This book gave me desires. Deep dark desires for...gardening. And making my own cheese. And doing more things from scratch. And doing them now.
The thing is, these are all things I have aspirations to do anyway, but my way is rather slower than the way Barbara Kingsolver and her family approached trying to eat locally for a year. I'm trying to make small, long-term changes, one at a time, hopefully in a way that I'll stick to it. But it was fun to read about someone else's experiment, in mostly non-preachy tones, and, you know, quite a lot about turkey birth, sex, and death.
I wanted to live like this, and want it badly. Small steps, I tell myself, small steps. You're a grad student. You have no money. One thing at a time. It's tempting to want to change everything, all at once.
But what sold me most on this book was the primary emphasis - that beyond reducing your carbon footprint, and supporting your local economy, and all those good things, making things from scratch and eating things locally and when they're in season, tastes better. I heartily agree.
We started making many more things from scratch in the last five years, because my husband tends to find that one of the major triggers for an upset digestive system is preservatives. Or something in processed food. I don't know what. But I do know that while cheese is always a trigger, processed cheese will be very painful, and good cheese will likely be not. That I can make a shepherd's pie from scratch that will bother him not at all, while one from the supermarket will mean an unpleasant evening.
Having been raised in a family where my father stayed home with my sisters and me, and turned himself into an amazing cook, I knew that homemade food tasted better, and I've come around to making so much more myself. Because it tastes so good.
A year and a half ago, we started to notice that the veggies we were getting from our supermarket were going over in a matter of days. And I'm not talking fragile veggies here, I'm talking potatoes and carrots. Which should be able to be stored for months. In theory. So either we were buying last year's potatoes and carrots, or they were storing them improperly.
Luckily, we live in the middle of the best agricultural land in the province, so the solution was obvious - start hitting the farmer's market more. I had assumed it would be more expensive, but it wasn't. The prices were about the same, and the market was actually closer than the supermarket, so I could do a couple of trips a week and get just what I wanted. This, it turns out, is key for cheaper groceries. For so many items, buying in bulk is such a scam.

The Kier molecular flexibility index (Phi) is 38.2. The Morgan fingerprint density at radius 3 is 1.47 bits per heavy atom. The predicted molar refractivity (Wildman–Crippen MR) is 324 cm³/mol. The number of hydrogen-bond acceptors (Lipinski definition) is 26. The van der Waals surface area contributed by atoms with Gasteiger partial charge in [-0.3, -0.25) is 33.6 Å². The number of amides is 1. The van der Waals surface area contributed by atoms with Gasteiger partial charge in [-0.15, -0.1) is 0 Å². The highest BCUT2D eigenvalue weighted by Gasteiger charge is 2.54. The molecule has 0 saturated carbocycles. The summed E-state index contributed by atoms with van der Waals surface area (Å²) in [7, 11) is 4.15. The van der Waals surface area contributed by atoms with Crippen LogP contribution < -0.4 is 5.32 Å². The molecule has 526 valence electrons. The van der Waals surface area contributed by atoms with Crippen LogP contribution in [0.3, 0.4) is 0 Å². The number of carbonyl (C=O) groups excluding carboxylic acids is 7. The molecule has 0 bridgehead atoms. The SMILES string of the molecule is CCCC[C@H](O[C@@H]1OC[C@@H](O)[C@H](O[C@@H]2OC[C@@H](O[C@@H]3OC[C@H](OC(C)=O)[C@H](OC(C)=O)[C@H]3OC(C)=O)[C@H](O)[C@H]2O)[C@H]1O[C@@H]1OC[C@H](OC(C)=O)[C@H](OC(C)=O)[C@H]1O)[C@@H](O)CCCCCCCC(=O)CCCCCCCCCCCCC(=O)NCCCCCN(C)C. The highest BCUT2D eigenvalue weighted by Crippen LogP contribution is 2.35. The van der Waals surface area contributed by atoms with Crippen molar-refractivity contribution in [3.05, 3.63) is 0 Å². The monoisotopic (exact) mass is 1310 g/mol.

Then this last year, I finally got brave and tried the butcher in my local market. This, I was sure, was going to be so much more expensive. Surprisingly, no. Often, his prices are about the same as the sale prices at the supermarket. And oh my god, the meat is so much better. Stewing beef that isn't the tough pieces they can't find any other use for. Beautiful chicken breasts. Smoked pork chops. Mmmm.
So, yeah. I loved this book, because it was in tune with things I'm trying to do anyway. It's a celebration of good food, good tastes, and taking the time to live in season.
I just need to remind myself not to try to do everything. Some day, I'll have a vegetable garden. Some day, I'll make my own cheese. But for today, my goal is simple - make my own bread. I haven't done it in almost a year, and today's the day. Screw the breadmaker. This'll be done by hand. And it'll smell like it did when we'd come home to the smell of Dad's fresh bread, two giant loaves to break into right away, and the three small loaves for our lunches for the next day.
Learning to make my own chicken stock, and maybe how to can tomatoes, that can wait. For a little while.
Crossposted to Smorgasbook